Steven Stucky, one of the most regularly performed contemporary composers in the US, has died aged 66.
Best known for his orchestral music, Stucky wrote for many of the US’s major ensembles, including the Chicago Symphony, the Cleveland and, above all, the Los Angeles Philharmonic, where he was resident composer from 1988-2009. He was a close collaborator with conductors such as André Previn, Esa-Pekka Salonen and Jaap van Zweden, who recently described Stucky to BBC Music Magazine as ‘what I’d call a new-old composer’ – Stucky’s style, while always inventive, nonetheless placed melody and accessibility at its core.
Born in Kansas and brought up in Texas, Stucky studied at Baylor and Cornell universities. He later returned to Cornell to teach, one of a number of such posts he held alongside his career as a composer.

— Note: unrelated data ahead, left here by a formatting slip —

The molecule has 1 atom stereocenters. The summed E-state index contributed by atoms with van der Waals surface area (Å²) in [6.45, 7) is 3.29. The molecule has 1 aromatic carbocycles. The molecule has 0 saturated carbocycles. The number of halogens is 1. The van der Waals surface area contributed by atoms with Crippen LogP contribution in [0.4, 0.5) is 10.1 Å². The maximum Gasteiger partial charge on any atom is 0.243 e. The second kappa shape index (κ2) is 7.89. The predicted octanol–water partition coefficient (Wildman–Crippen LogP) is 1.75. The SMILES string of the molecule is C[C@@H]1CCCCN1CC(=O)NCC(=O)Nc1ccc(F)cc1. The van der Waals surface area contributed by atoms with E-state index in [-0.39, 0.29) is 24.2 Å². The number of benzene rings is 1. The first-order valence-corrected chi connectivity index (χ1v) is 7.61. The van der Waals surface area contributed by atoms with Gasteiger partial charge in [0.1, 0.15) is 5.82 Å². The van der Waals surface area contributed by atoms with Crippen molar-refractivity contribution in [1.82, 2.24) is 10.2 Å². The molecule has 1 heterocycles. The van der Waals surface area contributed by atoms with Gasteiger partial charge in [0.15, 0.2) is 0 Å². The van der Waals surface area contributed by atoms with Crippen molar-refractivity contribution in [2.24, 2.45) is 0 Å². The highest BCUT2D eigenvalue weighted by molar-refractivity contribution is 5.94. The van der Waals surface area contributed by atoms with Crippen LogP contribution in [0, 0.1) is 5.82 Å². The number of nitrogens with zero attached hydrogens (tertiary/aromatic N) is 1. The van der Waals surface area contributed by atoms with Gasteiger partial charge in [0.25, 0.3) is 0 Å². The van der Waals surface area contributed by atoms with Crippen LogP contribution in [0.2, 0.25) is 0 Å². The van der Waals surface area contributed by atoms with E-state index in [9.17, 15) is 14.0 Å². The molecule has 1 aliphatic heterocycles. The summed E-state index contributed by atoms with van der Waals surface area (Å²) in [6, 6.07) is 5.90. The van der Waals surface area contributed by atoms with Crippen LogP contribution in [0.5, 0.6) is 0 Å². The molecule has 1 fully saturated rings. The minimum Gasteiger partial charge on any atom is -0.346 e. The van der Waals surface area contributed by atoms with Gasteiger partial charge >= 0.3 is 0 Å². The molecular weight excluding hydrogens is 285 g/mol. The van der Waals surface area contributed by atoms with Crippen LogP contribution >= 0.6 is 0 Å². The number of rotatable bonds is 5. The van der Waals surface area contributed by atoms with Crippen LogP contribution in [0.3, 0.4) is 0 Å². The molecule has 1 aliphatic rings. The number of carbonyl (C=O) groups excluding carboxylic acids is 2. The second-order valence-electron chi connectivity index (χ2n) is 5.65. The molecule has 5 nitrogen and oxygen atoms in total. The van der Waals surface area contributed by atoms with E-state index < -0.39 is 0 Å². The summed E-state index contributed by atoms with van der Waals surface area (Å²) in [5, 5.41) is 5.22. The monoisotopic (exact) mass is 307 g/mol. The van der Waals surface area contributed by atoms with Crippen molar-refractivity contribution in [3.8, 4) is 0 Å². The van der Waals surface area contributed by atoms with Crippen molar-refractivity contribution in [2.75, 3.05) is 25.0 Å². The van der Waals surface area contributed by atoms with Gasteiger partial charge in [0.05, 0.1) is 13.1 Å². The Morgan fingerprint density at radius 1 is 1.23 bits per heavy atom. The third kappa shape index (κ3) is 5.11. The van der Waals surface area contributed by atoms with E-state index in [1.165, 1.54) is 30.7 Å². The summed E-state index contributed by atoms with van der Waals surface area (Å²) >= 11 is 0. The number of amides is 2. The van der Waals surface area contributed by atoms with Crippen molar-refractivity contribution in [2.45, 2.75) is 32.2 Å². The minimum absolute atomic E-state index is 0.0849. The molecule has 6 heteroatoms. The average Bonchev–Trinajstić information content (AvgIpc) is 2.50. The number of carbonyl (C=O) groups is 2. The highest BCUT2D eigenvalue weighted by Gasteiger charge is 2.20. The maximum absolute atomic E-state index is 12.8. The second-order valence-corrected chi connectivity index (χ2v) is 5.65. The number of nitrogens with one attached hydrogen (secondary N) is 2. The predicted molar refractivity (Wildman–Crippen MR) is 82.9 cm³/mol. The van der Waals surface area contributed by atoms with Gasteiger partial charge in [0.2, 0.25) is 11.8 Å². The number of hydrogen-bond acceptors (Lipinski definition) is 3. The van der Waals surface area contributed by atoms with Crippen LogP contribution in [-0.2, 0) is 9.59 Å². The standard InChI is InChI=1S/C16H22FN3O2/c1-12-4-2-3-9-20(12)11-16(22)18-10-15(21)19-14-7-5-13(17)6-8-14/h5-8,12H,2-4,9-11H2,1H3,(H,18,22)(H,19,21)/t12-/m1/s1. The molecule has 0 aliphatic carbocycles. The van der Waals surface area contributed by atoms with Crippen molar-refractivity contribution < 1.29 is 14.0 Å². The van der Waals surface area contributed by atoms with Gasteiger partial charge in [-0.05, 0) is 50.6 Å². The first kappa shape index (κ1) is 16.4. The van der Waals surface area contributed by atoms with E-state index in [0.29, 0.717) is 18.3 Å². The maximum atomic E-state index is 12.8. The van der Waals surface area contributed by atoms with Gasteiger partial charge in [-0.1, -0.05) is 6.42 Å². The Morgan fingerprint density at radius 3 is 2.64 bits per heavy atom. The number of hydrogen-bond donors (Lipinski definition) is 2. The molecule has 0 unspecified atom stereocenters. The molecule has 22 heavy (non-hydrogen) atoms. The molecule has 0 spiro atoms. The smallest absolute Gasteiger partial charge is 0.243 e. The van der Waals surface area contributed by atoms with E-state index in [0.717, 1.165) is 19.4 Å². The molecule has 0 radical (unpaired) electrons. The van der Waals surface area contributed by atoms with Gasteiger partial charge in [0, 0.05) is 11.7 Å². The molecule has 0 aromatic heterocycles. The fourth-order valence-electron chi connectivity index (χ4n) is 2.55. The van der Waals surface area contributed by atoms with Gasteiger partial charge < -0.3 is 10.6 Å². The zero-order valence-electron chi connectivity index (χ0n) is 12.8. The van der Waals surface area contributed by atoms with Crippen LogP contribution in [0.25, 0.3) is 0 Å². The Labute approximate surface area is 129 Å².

In 1989, Stucky was shortlisted for a Pulitzer Prize for his First Concerto for Orchestra. Though he didn’t win on that occasion, success would come in 2005, when he was awarded the prize for his Second Concerto for Orchestra, commissioned for and premiered by the Los Angeles Philharmonic. Other major works of his to have enjoyed considerable acclaim include August 4, 1964, a work about President LB Johnson that was premiered by the Dallas Symphony Orchestra at New York’s Carnegie Hall. Five of his works, including the Second Concerto for Orchestra and his Rhapsodies from 2008, have been performed at the BBC Proms.
A world-renowned expert on the music of the Polish composer Lutoslawski, Stucky’s 1981 biography Lutoslawski and his music was awarded the Lutoslawski Society’s medal.